Binance is one of several large cryptocurrency firms named in a series of recent class action lawsuits. If the lawsuits go south for this global company, it could end up costing them billions of dollars.
Class action is looking for new members
Roche Cyrulnik Freedman has recently brought eleven class action lawsuits against some of the biggest names in the crypto space, including Binance. To learn more about these cases, Cointelegraph spoke with Kyle Roche of Roche Cyrulnik Freedman, who shared his rationale behind these litigations:
“Growing enthusiasm for Bitcoin spilled over into the market for initial coin offerings (‘ICOs’), which investors flocked to in the hope of finding the next Bitcoin. The cases allege that exchanges and issuers failed to comply with federal and state securities laws.”
He also added the class action is open to new members
“…who purchased any of the tokens or did business on any of the exchanges named as Defendants. We want investors to reach out to us.”
Billions of dollars on the line
According to an anonymous source who is familiar with the matter, there was “a method to the madness”. Apparently, the focus was on “pre-minted” assets, not cryptocurrencies that employ mining:
“Most of these projects [the ones that issued pre-minted tokens] are still pretty centralized”.
The source also cited a statement by director William H. Hinman of the Division of Corporation Finance of the SEC, in which he asserted that Ether (ETH) may not be a security, since it is sufficiently decentralized.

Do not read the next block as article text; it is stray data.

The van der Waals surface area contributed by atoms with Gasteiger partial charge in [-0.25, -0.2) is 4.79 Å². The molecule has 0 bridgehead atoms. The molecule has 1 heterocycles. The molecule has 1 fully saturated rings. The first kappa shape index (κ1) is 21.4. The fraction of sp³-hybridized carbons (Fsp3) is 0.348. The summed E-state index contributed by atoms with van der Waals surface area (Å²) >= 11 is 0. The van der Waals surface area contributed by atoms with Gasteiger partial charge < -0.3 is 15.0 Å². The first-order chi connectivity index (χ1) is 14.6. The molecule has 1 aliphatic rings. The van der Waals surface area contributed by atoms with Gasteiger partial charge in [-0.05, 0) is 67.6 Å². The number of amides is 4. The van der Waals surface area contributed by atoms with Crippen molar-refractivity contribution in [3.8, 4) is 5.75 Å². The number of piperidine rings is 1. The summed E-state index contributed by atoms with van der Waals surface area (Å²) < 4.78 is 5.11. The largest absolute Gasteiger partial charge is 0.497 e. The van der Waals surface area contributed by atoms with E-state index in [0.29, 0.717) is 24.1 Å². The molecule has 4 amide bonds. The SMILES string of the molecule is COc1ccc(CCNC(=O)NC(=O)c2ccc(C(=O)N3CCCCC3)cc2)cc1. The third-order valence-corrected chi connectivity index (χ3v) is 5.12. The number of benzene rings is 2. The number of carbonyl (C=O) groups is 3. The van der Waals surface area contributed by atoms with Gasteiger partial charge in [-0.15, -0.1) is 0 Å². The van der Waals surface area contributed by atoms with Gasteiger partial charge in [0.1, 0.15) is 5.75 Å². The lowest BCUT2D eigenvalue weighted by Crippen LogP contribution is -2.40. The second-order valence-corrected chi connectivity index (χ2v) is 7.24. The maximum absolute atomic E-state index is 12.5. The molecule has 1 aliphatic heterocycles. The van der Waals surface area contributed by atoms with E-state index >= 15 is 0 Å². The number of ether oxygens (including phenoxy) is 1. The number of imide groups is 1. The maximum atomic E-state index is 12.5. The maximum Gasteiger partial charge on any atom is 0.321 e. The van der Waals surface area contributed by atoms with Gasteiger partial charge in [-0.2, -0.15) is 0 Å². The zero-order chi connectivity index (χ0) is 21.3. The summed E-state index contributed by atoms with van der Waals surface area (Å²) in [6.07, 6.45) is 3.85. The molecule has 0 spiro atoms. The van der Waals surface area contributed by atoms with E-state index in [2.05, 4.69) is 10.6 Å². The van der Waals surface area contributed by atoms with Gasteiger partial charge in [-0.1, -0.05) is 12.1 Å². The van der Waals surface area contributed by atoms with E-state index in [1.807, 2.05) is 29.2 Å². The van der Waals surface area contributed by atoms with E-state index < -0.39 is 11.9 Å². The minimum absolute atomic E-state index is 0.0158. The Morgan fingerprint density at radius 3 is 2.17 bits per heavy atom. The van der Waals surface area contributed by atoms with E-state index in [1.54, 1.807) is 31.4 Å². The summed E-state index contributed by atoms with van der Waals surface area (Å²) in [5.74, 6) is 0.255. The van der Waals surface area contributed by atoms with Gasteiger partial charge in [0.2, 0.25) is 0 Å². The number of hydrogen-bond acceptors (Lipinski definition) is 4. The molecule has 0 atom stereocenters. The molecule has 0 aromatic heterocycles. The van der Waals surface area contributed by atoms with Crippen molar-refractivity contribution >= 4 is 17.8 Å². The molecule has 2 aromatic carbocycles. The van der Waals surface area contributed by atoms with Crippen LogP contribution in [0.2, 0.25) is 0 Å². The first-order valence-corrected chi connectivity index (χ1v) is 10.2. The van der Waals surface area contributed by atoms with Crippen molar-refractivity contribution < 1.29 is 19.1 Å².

The same source told us that the plaintiffs expect legal wranglings to take 3 to 4 years. Discussing potential monetary damages, they said:
“It’s hard to say, but it could be in the billions of dollars, Binance alone did billions.”
Binance’s past may come back to bite it
Binance currently offers 802 trading pairs, with most of the available assets representing ERC20 or other pre-minted tokens. In 2017, Binance issued its own ERC20 token, BNB. Around the same time, Binance conducted its first Initial Exchange Offering (IEO). They have since established a platform dedicated to this business activity, called Binance Launchpad.
However, Binance only stopped serving U.S. residents in June 2019. Thus, if any of Binance’s previously-available assets are retroactively classified as securities, plaintiffs may still have a realistic chance in court.
Binance Vs. Binance.US
The striking difference in the way Binance.US has approached the U.S. market could potentially play in the plaintiffs’ hands. Binance.US as a U.S. based entity that has no legal affiliation with Binance. As an entity, it needs to be fully compliant with the U.S. federal and state rules and regulations. This is the main reason why Binance.US is still not serving clients in several states.
Furthermore, Binance.US has developed a Digital Asset Risk Assessment Framework. One of the main goals of this framework is legal compliance. Unlike Binance, Binance.US offers only around 30 digital assets to its U.S. customers.
Cointelegraph reached out to every company involved in these cases. Most either did not respond or responded with “no comment” to our inquiries.
The only meaningful response came from a Bibox customer representative:
“We are running the exchange [that] provides crypto trading service and cryptocurrencies are not securities”.
They also added that Bibox is currently working to secure a legal opinion.
Although the slew of class action lawsuits does not represent an immediate danger to Binance, it may pave the way for more litigation and regulatory inquiries into this crypto leviathan in the future. This may eventually lead to the off-shore exchange losing its leadership.
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